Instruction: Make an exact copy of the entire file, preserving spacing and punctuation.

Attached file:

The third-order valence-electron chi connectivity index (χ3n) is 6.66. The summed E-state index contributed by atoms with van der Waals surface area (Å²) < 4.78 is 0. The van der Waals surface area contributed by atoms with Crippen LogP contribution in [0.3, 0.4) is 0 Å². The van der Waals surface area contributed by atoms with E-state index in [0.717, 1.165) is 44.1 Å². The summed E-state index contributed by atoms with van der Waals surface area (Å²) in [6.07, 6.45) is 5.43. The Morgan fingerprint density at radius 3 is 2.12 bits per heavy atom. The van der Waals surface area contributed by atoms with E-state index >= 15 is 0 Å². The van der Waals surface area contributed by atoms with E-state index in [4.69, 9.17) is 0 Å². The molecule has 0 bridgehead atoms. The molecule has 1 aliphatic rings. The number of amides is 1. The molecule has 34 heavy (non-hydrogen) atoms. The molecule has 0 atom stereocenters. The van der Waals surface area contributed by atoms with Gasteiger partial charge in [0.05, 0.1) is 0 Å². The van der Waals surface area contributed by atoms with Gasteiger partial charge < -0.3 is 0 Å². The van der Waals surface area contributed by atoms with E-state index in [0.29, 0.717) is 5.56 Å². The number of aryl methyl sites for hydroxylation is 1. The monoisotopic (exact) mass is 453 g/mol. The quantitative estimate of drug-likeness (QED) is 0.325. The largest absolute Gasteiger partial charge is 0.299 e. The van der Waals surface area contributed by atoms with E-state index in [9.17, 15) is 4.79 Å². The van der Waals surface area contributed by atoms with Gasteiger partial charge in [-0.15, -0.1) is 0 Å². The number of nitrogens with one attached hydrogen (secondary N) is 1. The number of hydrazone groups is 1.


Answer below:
The third-order valence-electron chi connectivity index (χ3n) is 6.66. The summed E-state index contributed by atoms with van der Waals surface area (Å²) < 4.78 is 0. The van der Waals surface area contributed by atoms with Crippen LogP contribution in [0.3, 0.4) is 0 Å². The van der Waals surface area contributed by atoms with E-state index in [0.717, 1.165) is 44.1 Å². The summed E-state index contributed by atoms with van der Waals surface area (Å²) in [6.07, 6.45) is 5.43. The Morgan fingerprint density at radius 3 is 2.12 bits per heavy atom. The van der Waals surface area contributed by atoms with E-state index >= 15 is 0 Å². The van der Waals surface area contributed by atoms with E-state index in [4.69, 9.17) is 0 Å². The molecule has 0 bridgehead atoms. The molecule has 1 aliphatic rings. The number of amides is 1. The molecule has 34 heavy (non-hydrogen) atoms. The molecule has 0 atom stereocenters. The van der Waals surface area contributed by atoms with Gasteiger partial charge in [0.05, 0.1) is 0 Å². The van der Waals surface area contributed by atoms with Gasteiger partial charge < -0.3 is 0 Å². The van der Waals surface area contributed by atoms with E-state index in [0.29, 0.717) is 5.56 Å². The number of aryl methyl sites for hydroxylation is 1. The monoisotopic (exact) mass is 453 g/mol. The quantitative estimate of drug-likeness (QED) is 0.325. The largest absolute Gasteiger partial charge is 0.299 e. The van der Waals surface area contributed by atoms with E-state index in [9.17, 15) is 4.79 Å². The van der Waals surface area contributed by atoms with Gasteiger partial charge in [-0.15, -0.1) is 0 Å². The number of nitrogens with one attached hydrogen (secondary N) is 1. The number of hydrazone groups is 1.